Research network aims to enable efficient voice dialog systems for SMEs

Bild der Pressemitteilung

Dietrich Klakow, Professor for Spoken Language Systems at Saarland University. Foto: Iris Maurer

In contrast to tech large corporations, small and medium-sized companies can usually only draw on a few dialogs with customers to develop chatbots for customer conversations. A research network involving scientists from Saarland University wants to change that. The project partners want to develop a voice dialog system that works with small amounts of data, but in the end is just as good as a system from an IT corporation. “SLIK – Synthesis of Linguistic Korpus Data” is funded by the BMBF.

Technical progress is advancing by leaps and bounds. The largest IT companies such as Google, Amazon and Microsoft can use vast amounts of data to train their artificial intelligence (AI)-based algorithms, for example in the field of speech technology. Anyone who uses the voice dialog systems of these companies, for example in the form of Amazon’s “Alexa,” often no longer notices almost any difference compared to a human counterpart.

That is convenient for the users of these systems and, of course, for the giant tech companies. But what about the countless small and medium-sized enterprises (SMEs) that don’t have this huge amount of training data at their disposal? They are at risk of running out of steam in the competition with the big players. Because they either have to buy in the know-how of the big providers at great expense, or they have to go to great lengths and also spend a lot of money to gather training data and develop their own voice dialog system. Because when developing an AI-based speech dialog system, the simple principle still often applies: A lot helps a lot. A lot of customer conversation data is required to program a good chatbot, for example. Smaller companies would therefore have to set up call centers and record and transcribe masses of customer dialogs and then use them to train an AI. In most cases, that is neither financially nor organizationally feasible.

At this point a research project comes in, in which Dietrich Klakow, Professor of Speech and Signal Processing at Saarland University, is involved. Together with the project partners Kauz GmbH, which is leading the project, and Aristech GmbH, two software companies specializing in speech technology, Dietrich Klakow wants to develop an application that makes it possible to develop well-functioning dialog software from very little training data. There are a few things to keep in mind. “Such smaller companies often have a very narrow customer base,” says Dietrich Klakow. So a mid-sized industrial company has customer conversations that have very specific vocabulary and content. To train an AI on this, one would have to record many dialogs, which is often not an option for the reasons mentioned.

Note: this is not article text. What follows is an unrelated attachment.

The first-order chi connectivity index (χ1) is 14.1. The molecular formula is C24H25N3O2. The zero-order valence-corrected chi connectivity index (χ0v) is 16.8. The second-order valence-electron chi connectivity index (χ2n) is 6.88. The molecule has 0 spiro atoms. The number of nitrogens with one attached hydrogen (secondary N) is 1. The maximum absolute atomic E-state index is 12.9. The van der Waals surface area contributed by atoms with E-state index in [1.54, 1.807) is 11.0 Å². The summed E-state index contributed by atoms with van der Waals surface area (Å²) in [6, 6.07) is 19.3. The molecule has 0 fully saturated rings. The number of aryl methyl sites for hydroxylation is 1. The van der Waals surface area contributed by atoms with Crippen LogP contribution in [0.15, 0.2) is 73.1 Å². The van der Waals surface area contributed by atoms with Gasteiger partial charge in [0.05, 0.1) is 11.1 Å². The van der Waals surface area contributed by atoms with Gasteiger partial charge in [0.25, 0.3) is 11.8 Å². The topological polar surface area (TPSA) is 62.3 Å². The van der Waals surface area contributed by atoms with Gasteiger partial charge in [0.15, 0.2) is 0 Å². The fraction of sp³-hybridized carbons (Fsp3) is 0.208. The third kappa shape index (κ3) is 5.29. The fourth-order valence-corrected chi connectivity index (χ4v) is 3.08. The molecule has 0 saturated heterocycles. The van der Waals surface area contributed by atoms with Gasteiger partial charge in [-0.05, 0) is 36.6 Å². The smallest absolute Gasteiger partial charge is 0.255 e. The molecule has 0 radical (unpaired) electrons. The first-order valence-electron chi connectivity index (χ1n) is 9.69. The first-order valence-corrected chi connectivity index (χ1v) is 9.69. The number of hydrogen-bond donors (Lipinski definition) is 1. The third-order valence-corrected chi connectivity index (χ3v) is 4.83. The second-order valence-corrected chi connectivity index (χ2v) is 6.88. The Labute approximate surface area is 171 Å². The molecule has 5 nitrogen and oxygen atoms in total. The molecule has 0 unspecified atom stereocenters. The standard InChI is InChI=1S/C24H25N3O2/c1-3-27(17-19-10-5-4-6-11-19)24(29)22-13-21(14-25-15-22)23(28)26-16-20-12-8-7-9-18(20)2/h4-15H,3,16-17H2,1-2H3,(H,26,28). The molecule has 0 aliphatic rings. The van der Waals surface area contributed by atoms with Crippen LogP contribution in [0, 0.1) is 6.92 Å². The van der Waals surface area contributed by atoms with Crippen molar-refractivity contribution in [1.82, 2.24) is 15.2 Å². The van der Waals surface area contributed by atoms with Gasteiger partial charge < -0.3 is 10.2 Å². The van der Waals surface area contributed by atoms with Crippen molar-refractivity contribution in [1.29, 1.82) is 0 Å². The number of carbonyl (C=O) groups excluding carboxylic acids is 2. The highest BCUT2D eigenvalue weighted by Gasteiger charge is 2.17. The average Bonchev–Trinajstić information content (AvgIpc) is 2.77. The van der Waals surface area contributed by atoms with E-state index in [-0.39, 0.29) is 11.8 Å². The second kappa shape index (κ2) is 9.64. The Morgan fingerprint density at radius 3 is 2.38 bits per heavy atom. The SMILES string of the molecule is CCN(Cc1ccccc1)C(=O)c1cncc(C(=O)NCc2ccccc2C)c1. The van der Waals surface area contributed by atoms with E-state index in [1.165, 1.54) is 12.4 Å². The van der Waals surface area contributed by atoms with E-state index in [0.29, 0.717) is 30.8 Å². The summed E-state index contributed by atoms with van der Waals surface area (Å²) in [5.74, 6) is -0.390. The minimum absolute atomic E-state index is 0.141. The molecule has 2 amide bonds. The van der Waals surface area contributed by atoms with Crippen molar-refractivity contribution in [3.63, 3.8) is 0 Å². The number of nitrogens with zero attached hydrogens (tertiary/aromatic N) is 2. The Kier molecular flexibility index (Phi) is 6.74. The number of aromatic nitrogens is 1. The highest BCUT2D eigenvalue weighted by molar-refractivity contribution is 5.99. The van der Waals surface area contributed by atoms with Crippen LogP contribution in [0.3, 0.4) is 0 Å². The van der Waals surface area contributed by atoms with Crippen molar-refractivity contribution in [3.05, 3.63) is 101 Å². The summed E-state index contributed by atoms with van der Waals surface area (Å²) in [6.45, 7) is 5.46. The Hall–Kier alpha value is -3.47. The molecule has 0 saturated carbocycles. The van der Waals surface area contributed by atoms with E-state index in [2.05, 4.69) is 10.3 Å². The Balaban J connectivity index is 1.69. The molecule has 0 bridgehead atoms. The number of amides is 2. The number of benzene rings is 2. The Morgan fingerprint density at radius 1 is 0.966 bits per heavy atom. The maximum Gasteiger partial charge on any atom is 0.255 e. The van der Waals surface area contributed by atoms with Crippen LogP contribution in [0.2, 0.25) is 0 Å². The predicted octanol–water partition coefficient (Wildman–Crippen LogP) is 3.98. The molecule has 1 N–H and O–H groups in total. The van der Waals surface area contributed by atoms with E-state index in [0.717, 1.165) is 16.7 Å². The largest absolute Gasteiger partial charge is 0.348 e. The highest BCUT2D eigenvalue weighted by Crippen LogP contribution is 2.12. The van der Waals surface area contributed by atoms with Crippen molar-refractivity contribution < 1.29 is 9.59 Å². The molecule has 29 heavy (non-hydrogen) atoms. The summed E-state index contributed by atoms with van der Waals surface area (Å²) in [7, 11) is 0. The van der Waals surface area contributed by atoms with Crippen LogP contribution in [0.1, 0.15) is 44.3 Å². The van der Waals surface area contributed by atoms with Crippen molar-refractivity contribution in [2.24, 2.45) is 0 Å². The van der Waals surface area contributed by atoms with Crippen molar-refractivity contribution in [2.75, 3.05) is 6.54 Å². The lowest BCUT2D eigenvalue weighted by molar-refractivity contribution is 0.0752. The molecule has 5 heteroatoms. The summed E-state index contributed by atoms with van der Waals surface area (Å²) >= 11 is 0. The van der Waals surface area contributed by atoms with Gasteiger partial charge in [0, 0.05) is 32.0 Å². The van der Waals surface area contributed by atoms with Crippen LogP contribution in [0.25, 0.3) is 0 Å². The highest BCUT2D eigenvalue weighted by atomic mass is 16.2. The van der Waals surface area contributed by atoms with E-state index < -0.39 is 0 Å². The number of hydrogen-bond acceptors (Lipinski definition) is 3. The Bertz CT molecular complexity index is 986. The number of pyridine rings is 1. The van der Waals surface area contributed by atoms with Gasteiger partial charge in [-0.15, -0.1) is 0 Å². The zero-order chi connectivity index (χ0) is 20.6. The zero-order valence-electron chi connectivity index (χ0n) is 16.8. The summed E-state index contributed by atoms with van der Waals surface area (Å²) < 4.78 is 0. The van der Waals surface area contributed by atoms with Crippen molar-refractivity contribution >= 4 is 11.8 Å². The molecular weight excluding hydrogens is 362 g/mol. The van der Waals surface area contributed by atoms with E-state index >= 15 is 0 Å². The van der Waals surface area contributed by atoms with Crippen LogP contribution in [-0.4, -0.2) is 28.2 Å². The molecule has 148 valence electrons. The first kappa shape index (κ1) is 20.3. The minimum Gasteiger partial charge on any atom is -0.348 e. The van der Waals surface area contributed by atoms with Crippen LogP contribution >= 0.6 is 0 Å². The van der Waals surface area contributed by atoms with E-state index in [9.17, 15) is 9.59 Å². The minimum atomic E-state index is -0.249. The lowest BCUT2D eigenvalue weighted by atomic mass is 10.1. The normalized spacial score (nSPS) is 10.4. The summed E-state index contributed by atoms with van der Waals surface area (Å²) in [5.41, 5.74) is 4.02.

The approach of the research trio from the two companies and Dietrich Klakow’s chair is therefore to combine the best of two worlds. “Kauz develops classic dialog systems, Aristech is strong in speech recognition, and my chair specializes in speech technology artificial intelligence,” adds Dietrich Klakow. So to make virtue out of necessity, turning a few training data into many, is the goal that the collaborative partners are trying to achieve. “Data augmentation,” the artificial multiplication of data, both on the basis of the linguistic knowledge of Kauz and Aristech and with the help of methods developed by Klakow’s chair, is intended to create the foundation for building up large “corpora,” i.e., a large pool of usable speech phrases. With this, an artificial intelligence can then learn just as well as one based on “naturally obtained” corpora that are available to large companies.

The advantage of the classic method of developing “non-learning” software is that it is very individually tailored to customer requirements. The downside: “Such dialogue systems are not perfect in all situations,” explains Dietrich Klakow. “If we now link this classic approach with an AI-based system, we could ideally build a new dialog system from very little training data that can work well in many conversational situations that are relevant for SMEs.” The vision of the cooperation partners is ambitious. In the end, they hope to design a solid voice dialog system with very few sample dialogs – ten, twenty, thirty – so that customers at the “other end” of the dialog won’t be able to tell the difference between it and a system from the tech giants.

The Team’s success will be determined in the spring of 2024. Until then, the “SLIK – Synthesis of Linguistic Korpus Data” project, which started this spring, will run. Of the 1.44 million euros in funding coming from the Federal Ministry of Education and Research, around 300,000 euros will go to Saarland University.

Further information:

Questions answers:

Prof. Dr. Dietrich Klakow
Tel.: (0681) 30258122
E-Mail: dietrich.klakow(at)


Editor (German):
Thorsten Mohr
Tel.: 0681 302-2648
Mail: presse.mohr(at)

Saarland University
Press and public relations
Campus, Building A2 3
66123 Saarbrücken

Translation: Saarland Informatics Campus